Bannerman Resources (TSX:BAN,ASX:BMN) announced last week that it has awarded contracts to construct and operate a demonstration heap leach plant at its Etango uranium deposit in Namibia. The total cost of the plant is expected to be AU$1.4 million, and upon completion in early 2015 it is scheduled to run for at least 12 months, providing larger-scale proof of concept of the current processing flow sheet, as well as generating valuable operating data that can then be used to provide feedback into final plant design. However, like most of the world's current stable of undeveloped uranium deposits, Etango remains uneconomic at the prevailing uranium price. A definitive feasibility study was completed in late 2012, outlining plans for a long-lived operation producing between 6 and 8 million pounds per year of U3O8 for over 20 years — but at a cost. The study estimates pre-production CAPEX of $870 million with an average life-of-mine cash operating cost of $46 per pound U3O8. Despite having slightly lower cash costs in the early years of the operation, it is likely that a price of nearer to $70 per pound will be required to justify development of Etango. That said, few — if any — new greenfields projects are able to justify development at prices below $60 per pound, and most require prices above $80 per pound. The uranium spot price has increased almost 30 percent since its lows of August to currently sit at $36.50 per pound. The uranium market is somewhat illiquid and still dominated by opaque, long-term contracts, but in recent weeks, market perception seems to be shifting toward the recognition of the potential for medium-term deficits; that's largely due to gradual increases in demand from new reactors approaching commissioning, industrial action in Canada and political problems in Russia. But there is still some way to go.
In the case of Bannerman, the longer game seems key. The high incentive prices required for new developments to proceed, coupled with the extreme time lag generally required for the approval of new uranium mines is finally raising the recognition of longer-term deficits. In July this year, major resource investor Resource Capital Funds invested in Bannerman via a $5-million convertible note, sufficient to provide the company with funding to continue low-key feasibility work and progress through the permitting process in expectation of the uranium price recovering. In effect, funds to keep the asset secure in a holding pattern.Bannerman's key advantages then are the size of Etango and its location in a reasonably stable country that is demonstrably friendly to uranium mining. Etango has been extensively drilled and moved to a JORC and NI 43-101 compliant reserve of 279.6 million tonnes at 194 ppm U3O8, for a total of 119.3 million pounds contained U3O8, making it one of the larger undeveloped uranium deposits in the world, albeit low grade, and therefore of strategic interest to potential end users. As a low-grade, bulk tonnage operation, there is probably little the company can do to appreciably reduce its planned operating costs, but it can continue to reduce technical and political risk via small plants such as the one announced this week. If it's able to do that, when the price does reach the trigger point, it will be ready to fire — or be sold. Securities Disclosure: Brad George holds no investment interest in any of the companies mentioned. Brad George is a geologist by trade, and has spent over 25 years working in the mining industry around the world in a variety of capacities. Primarily focused on exploration, Brad has gained extensive experience in iron ore, base metals and gold on five continents. He has extensive experience in the management of public resource companies.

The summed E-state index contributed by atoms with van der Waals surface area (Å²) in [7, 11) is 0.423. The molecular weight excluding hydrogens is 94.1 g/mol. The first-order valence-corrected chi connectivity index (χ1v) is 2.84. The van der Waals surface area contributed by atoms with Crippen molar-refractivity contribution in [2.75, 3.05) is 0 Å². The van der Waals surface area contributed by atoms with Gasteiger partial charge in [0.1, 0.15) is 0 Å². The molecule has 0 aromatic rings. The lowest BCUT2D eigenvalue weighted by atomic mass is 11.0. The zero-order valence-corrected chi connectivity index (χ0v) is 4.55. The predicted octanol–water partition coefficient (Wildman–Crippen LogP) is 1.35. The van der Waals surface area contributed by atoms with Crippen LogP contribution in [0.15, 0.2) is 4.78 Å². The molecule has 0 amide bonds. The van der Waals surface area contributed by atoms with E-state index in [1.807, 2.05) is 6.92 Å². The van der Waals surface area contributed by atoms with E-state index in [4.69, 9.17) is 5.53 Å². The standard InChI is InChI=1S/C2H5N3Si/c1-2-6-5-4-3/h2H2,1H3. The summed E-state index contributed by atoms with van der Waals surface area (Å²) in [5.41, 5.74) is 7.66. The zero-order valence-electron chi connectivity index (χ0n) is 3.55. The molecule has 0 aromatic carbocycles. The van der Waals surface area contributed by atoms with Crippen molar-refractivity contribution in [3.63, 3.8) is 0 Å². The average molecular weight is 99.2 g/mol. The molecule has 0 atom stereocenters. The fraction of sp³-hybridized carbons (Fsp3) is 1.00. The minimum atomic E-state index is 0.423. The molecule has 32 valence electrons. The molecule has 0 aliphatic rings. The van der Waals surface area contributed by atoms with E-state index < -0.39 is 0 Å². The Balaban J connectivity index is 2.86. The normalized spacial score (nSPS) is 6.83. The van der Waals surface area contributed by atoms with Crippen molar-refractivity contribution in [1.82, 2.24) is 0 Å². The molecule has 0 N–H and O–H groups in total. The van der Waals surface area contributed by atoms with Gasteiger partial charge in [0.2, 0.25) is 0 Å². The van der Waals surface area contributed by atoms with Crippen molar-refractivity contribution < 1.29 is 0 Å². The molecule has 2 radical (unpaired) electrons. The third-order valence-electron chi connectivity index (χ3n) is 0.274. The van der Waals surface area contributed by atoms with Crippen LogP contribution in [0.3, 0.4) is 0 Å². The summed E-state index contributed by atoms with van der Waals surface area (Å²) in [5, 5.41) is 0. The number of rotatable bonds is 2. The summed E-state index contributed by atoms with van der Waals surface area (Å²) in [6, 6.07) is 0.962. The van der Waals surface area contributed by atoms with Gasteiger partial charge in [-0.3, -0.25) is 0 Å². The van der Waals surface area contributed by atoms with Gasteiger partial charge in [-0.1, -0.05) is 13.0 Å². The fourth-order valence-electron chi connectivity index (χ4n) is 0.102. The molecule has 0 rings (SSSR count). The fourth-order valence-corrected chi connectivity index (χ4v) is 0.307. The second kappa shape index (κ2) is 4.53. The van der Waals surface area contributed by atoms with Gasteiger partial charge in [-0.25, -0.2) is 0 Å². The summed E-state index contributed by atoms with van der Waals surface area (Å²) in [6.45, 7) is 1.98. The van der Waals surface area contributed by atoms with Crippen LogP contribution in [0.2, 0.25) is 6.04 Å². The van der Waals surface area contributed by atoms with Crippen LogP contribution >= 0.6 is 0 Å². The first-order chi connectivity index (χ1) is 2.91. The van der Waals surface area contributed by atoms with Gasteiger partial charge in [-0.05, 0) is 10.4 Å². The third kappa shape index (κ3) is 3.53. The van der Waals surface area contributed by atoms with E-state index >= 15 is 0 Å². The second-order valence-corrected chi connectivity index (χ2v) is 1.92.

Upon completing an MBA, Brad spent several years in London as a partner in a boutique brokerage house, developing a franchise as a rated mining and metals analyst. Brad now resides in Perth, Western Australia.Bannerman Keeps Ticking Boxes, Awaiting Uranium Recovery from Uranium Investing News